The Bank of Boston said today it has uncovered another $110 million in large overseas cash transactions -- most of them between the central bank of Haiti and its Miami-based subsidiary -- that it failed to report to federal officials in violation of federal law.
The Haiti-to-Miami transactions, which took place during a 4 1/2-year period that ended last January, suggested that the bank may have been unwittingly used for the laundering of money by Caribbean drug smugglers, federal law enforcement officials said today.
The money transfers are "part of a big group of transactions" by New England-based banks that are being investigated by a federal grand jury here for possible criminal charges, one official said.
But Bank of Boston Chairman William L. Brown, who disclosed the new reporting violations at the annual shareholders meeting, called them an administrative "mistake" and said the bank had no reason to think the Haitian money transfers represented anything other than the normal recycling of dollars spent by American tourists in that country.
"We can't speak for where the funds came from and how they flowed into the vaults of the bank of Haiti," Brown said after the meeting.
The Bank of Boston, this city's oldest and largest bank, was hit by a torrent of negative publicity last month when it pleaded guilty to a felony violation of the Bank Secrecy Act and paid a $500,000 fine for failing to disclose about $1.2 billion in large cash transfers with a group of mostly Swiss banks.
The Bank Secrecy Act has been described by federal law enforcement officials as a key weapon in their war against money laundering by organized crime figures and drug smugglers. It requires banks to report to the Treasury Department all domestic and overseas cash transactions of $10,000 or more.
Treasury Department officials have said repeatedly in the wake of the Bank of Boston case that bank compliance with the law nationwide has been spotty at best. Moreover, in recent days a number of major banks -- including Manufacturers Hanover Trust, Irving Trust, and Chemical Bank -- have said that, after reviewing their records, they also found they had failed to report hundreds of millions of dollars in transactions with overseas banks.
Manufacturers Hanover, for example, said this week that it had failed to file reports on about 1,400 international transactions totaling about $140 million, and Irving said it had failed to report more than 1,600 currency transactions with 38 foreign banks totaling $292 million.
In announcing the violations today, Bank of Boston Chairman Brown cited disclosures by other banks as evidence that there was nothing "special" about his bank's problems.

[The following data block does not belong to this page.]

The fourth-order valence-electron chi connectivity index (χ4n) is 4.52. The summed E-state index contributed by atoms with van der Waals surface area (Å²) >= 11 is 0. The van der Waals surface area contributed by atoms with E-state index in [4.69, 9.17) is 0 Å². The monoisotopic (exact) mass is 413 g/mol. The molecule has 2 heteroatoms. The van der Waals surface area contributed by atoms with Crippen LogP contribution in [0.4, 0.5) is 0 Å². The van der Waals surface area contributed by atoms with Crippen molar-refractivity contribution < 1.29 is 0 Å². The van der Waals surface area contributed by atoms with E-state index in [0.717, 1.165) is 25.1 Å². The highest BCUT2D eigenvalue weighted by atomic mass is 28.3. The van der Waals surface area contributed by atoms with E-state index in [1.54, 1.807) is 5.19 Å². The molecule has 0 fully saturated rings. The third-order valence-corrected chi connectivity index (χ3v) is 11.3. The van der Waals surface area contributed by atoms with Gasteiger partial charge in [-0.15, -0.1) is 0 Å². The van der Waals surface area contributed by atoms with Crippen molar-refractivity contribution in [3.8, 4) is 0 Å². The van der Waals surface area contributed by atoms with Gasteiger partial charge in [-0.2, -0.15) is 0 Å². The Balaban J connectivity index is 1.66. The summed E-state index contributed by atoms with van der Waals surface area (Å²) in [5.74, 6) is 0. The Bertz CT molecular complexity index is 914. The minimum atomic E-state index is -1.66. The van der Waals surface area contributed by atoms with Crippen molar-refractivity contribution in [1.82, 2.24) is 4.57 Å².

"Most banks have had problems like this," Brown said. "There are going to be hundreds of banks around the country that are going to be reporting these violations."
But no other big U.S. banks have reported violations as large as those by the Bank of Boston or been cited for criminal penalties in the recent Treasury crackdown. And Assistant Secretary of the Treasury John Walker recently criticized Bank of Boston for "gross incompetence" and contradictory statements.
According to bank officials, between July 1980 and January 1985 there were 59 separate cash transfers totaling $73 million between the Banque de la Republique de' Haiti, that country's central bank, and Bank of Boston International South (BBI South), the bank's Miami-based international subsidiary.
These transactions, which averaged more than $1.2 million apiece, all involved dollars being shipped from the Haitian bank to the United States. One of the law enforcement officials investigating the Bank of Boston said this could indicate money laundering since Haiti is one of about eight known Caribbean "transfer points" for South American drug smugglers.
In addition, the bank said it had failed to report four other transfers to BBI South -- three from banks in Chile and one from Curacao -- that totaled about $3 million.
Another $20 million in unreported transactions involved Canadian banks and the Casco-Northern Bank, a Maine-based subsidiary acquired by the Bank of Boston last year. Since the transactions date back to July 1980, the bulk of these violations apparently took place before the Bank of Boston owned the bank.
The remainder of the $110 million in transactions were "scattered here and there," according to Brown, although a transaction of about $10 million involved the bank's international teller window in Boston and two non-bank financial institutions, a bank official said.
The new violations were discovered during a corporation-wide review spurred by the earlier federal investigation that led to last month's guilty plea. The review found that none of the bank's divisions that handled international currency transfers were aware of the reporting requirement.
In what he described as a "wholly unrelated matter," Brown told shareholders the bank's internal investigation found that no bank employes had "acted out of improper motive" in keeping two companies controlled by the Angiulo family, a reputed organized crime family, on a special "exempt" list that allowed the Angiulos to exchange large bags of cash for cashier's checks at a Bank of Boston branch without disclosures to federal authorities. The inclusion of Angiulo-controlled companies on the list was "poor judgment" by some bank employes, he said.